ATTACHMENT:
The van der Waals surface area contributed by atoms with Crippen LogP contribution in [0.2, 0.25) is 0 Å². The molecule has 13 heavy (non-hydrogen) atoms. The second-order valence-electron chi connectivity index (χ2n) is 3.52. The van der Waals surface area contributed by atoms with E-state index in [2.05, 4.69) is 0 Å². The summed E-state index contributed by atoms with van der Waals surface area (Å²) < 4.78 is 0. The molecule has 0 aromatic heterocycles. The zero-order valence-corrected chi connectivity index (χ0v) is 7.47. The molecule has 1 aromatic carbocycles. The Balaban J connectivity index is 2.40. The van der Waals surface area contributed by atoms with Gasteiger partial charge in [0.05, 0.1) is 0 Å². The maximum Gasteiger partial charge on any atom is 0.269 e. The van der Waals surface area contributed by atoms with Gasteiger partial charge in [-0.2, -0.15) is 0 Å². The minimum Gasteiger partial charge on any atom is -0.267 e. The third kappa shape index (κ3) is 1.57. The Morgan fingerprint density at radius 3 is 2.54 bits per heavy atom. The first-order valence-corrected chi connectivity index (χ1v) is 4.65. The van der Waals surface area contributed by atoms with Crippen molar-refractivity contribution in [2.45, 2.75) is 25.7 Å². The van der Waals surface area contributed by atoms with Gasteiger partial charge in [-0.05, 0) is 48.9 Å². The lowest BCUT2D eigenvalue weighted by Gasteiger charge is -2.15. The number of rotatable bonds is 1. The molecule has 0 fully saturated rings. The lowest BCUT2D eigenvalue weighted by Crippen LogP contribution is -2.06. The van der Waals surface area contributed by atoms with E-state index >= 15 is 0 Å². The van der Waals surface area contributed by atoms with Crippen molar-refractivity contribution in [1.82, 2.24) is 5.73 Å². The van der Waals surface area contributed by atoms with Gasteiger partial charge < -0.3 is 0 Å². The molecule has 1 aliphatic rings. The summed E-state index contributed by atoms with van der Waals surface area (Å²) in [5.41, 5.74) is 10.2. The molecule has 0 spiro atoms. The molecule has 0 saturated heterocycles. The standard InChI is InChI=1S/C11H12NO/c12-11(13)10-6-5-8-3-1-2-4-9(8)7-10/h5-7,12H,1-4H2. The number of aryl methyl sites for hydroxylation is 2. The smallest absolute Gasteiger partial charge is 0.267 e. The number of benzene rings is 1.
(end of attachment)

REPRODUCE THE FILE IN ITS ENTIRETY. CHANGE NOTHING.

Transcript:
The van der Waals surface area contributed by atoms with Crippen LogP contribution in [0.2, 0.25) is 0 Å². The molecule has 13 heavy (non-hydrogen) atoms. The second-order valence-electron chi connectivity index (χ2n) is 3.52. The van der Waals surface area contributed by atoms with E-state index in [2.05, 4.69) is 0 Å². The summed E-state index contributed by atoms with van der Waals surface area (Å²) < 4.78 is 0. The molecule has 0 aromatic heterocycles. The zero-order valence-corrected chi connectivity index (χ0v) is 7.47. The molecule has 1 aromatic carbocycles. The Balaban J connectivity index is 2.40. The van der Waals surface area contributed by atoms with Gasteiger partial charge in [0.05, 0.1) is 0 Å². The maximum Gasteiger partial charge on any atom is 0.269 e. The van der Waals surface area contributed by atoms with Gasteiger partial charge in [-0.2, -0.15) is 0 Å². The minimum Gasteiger partial charge on any atom is -0.267 e. The third kappa shape index (κ3) is 1.57. The Morgan fingerprint density at radius 3 is 2.54 bits per heavy atom. The first-order valence-corrected chi connectivity index (χ1v) is 4.65. The van der Waals surface area contributed by atoms with Crippen molar-refractivity contribution in [2.45, 2.75) is 25.7 Å². The van der Waals surface area contributed by atoms with Gasteiger partial charge in [-0.05, 0) is 48.9 Å². The lowest BCUT2D eigenvalue weighted by Gasteiger charge is -2.15. The number of rotatable bonds is 1. The molecule has 0 fully saturated rings. The lowest BCUT2D eigenvalue weighted by Crippen LogP contribution is -2.06. The van der Waals surface area contributed by atoms with E-state index >= 15 is 0 Å². The van der Waals surface area contributed by atoms with Crippen molar-refractivity contribution in [1.82, 2.24) is 5.73 Å². The van der Waals surface area contributed by atoms with Gasteiger partial charge < -0.3 is 0 Å². The molecule has 1 aliphatic rings. The summed E-state index contributed by atoms with van der Waals surface area (Å²) in [5.41, 5.74) is 10.2. The molecule has 0 spiro atoms. The molecule has 0 saturated heterocycles. The standard InChI is InChI=1S/C11H12NO/c12-11(13)10-6-5-8-3-1-2-4-9(8)7-10/h5-7,12H,1-4H2. The number of aryl methyl sites for hydroxylation is 2. The smallest absolute Gasteiger partial charge is 0.267 e. The number of benzene rings is 1.